Oklahoma City • Utah’s meltdown was as sensational as Oklahoma City’s comeback.
On Friday night, the Jazz will have Game 6 at home in what has been a contentious Western Conference first-round playoff series. Winning on the road in Game 2 has allowed Utah the chance to close out on its home floor.
But it’s an opportunity the Jazz never should have needed.
Wednesday night’s 107-99 loss to Oklahoma City at Chesapeake Energy Arena could sting the Jazz mightily. Utah took a 71-46 lead midway through the third quarter on a 3-pointer by Jae Crowder — and blew it all as the Thunder executed the fourth-largest comeback in NBA playoff history.
Now, Utah will have to find a way to win this series for a second time.
“It was do or die for them,” Jazz forward Joe Ingles said. “It still is. They came out, and they put it all out there.”
Still, the Jazz have to be concerned that they awoke a sleeping giant. Until Wednesday night, Utah held OKC star Russell Westbrook in check. The Jazz hadn’t allowed him into the paint, shutting off his perimeter game, and generally not allowing him to have an impact.
That ended on Wednesday night in Game 5.
Westbrook turned in a performance for the ages, scoring 45 points — 33 of them in the second half — while grabbing 15 rebounds and handing out seven assists, the exact same statistical line LeBron James put up against the Boston Celtics in a 2012 Game 6 Eastern Conference finals performance that many consider one of the greatest individual performances ever.
Westbrook was sensational. He went 17 of 39 from the field and hit five 3-pointers in the second half. He made all six of his free throws. Whenever the Thunder needed a bucket, he provided it. And he also received a bunch of help in the form of Paul George scoring 34 points.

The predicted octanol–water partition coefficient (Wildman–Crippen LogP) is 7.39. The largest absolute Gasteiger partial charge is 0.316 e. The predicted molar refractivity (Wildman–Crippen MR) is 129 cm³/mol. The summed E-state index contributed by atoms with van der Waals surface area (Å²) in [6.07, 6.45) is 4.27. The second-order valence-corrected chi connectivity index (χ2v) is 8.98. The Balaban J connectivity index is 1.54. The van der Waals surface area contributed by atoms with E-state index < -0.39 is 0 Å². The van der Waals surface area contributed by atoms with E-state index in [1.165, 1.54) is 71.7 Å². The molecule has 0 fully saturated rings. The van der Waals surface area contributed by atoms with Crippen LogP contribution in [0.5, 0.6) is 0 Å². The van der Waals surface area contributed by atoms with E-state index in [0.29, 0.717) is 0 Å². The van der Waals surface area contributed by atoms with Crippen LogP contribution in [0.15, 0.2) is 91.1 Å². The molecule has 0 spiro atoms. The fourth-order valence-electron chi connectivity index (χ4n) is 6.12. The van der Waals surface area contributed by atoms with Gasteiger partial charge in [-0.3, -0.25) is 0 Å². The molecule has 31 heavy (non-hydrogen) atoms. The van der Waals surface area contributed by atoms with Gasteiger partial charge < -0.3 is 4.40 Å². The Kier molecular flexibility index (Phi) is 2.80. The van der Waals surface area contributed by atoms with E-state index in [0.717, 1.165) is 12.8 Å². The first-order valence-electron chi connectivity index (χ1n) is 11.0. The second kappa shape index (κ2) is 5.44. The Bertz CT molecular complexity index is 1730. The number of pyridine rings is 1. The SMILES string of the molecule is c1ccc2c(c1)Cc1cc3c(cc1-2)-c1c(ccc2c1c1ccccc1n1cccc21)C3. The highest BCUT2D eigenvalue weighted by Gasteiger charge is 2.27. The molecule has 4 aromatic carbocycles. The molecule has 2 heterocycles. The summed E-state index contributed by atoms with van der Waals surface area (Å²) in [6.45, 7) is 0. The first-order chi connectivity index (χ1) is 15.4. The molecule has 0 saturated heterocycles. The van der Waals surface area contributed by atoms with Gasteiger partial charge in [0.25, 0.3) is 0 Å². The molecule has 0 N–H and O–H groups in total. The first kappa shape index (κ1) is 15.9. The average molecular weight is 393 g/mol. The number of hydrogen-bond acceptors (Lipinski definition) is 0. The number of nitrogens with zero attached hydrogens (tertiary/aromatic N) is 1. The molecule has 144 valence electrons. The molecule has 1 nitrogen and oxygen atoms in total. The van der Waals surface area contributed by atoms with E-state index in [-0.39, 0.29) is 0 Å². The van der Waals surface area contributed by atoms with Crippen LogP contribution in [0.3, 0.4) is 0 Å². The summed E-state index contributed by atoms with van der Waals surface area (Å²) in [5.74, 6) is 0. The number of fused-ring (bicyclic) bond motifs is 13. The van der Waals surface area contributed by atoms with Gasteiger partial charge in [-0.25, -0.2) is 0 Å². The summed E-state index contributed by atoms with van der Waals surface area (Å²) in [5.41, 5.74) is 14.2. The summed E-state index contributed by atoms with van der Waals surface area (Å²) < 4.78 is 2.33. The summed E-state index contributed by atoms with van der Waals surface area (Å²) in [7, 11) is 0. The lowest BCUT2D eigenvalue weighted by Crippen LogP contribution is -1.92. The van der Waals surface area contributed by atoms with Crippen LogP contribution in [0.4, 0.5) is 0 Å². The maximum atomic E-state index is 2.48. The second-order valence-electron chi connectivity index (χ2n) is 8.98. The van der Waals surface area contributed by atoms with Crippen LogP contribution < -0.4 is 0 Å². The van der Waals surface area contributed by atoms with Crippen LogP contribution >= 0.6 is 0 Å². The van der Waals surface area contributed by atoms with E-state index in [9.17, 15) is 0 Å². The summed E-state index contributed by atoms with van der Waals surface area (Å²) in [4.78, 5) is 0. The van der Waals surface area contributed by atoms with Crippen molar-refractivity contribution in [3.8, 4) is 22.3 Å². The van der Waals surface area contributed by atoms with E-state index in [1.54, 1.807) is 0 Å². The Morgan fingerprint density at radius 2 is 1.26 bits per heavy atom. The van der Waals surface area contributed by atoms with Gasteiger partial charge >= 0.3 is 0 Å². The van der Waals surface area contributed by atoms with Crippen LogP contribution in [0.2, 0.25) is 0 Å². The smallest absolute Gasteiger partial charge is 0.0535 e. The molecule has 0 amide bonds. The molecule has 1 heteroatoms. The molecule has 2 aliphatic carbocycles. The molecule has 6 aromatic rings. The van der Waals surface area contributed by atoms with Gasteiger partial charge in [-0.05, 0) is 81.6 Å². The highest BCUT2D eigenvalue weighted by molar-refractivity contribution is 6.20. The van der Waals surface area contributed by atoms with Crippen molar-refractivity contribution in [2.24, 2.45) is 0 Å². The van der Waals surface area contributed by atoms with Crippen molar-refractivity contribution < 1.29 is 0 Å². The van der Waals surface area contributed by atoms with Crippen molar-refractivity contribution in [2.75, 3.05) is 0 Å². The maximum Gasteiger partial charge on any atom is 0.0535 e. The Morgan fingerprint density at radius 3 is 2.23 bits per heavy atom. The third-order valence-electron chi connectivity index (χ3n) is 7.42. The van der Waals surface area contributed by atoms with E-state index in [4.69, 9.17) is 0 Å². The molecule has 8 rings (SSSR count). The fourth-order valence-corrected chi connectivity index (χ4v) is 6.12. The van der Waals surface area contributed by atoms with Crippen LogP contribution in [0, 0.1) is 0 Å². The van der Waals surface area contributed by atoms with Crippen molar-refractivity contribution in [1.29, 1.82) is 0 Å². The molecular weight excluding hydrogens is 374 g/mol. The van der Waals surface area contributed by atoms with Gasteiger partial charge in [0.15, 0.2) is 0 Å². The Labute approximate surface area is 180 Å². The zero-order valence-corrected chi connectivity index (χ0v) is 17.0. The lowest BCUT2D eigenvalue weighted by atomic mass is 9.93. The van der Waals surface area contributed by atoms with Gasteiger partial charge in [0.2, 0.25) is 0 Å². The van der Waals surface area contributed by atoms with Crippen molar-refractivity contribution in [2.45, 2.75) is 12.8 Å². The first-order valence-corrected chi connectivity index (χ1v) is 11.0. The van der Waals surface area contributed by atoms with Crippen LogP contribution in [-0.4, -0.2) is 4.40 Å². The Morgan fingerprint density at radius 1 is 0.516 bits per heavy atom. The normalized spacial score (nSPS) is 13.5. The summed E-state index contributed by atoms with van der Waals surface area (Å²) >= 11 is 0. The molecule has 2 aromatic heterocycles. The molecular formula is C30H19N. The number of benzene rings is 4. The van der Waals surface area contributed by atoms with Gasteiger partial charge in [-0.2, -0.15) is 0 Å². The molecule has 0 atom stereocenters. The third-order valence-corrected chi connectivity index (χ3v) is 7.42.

“He’s a great player,” said Jazz forward Derrick Favors of Westbrook. “He’s an All-Star. He made a lot of tough shots, and he was able to get them back into the game.”
Yes, the Thunder played their way back into the game after trailing by 25 points. But, they were aided by a Jazz offense that took too many quick shots, turned the ball over too many times, and didn’t generate a lot of good looks as things got tough.
And then there was the foul trouble. Rudy Gobert and Derrick Favors picked up five fouls each in the second half, with both having to spend major stretches of the fourth quarter on the bench. Their absence turned Utah’s normally stingy post defense into an open highway. Time and again, OKC players drove to the hoop and either finished at the rim or found floaters in the middle of the paint. Eventually, Westbrook and George were in such a rhythm, there was no way for the Jazz to stop them.
“When Rudy went out, that impacted us,” Utah coach Quin Snyder said. “That being said, our offensive struggles impacted our defense.”
The Jazz still own a 3-2 series lead and control their destiny in advancing to the Western Conference semifinals, where the Houston Rockets await.
But now, the road has gotten more difficult. Wednesday’s second half overshadows what to that point had been a masterful performance.
Crowder led six Jazz players in double figures with 27 points, a career high. Donovan Mitchell scored 23 points. But the Jazz shot 40 percent from the field and committed 16 turnovers, double OKC’s total. After shooting 8 of 16 from 3-point range in the first half, Utah was 5 of 22 in the second half.
“Russ got it going, and it was tough to stop him,” Favors said. “But we gotta hit some shots when they’ve got it going. We gotta do better next game as a team, as a whole. We have to try and make it tougher for them.”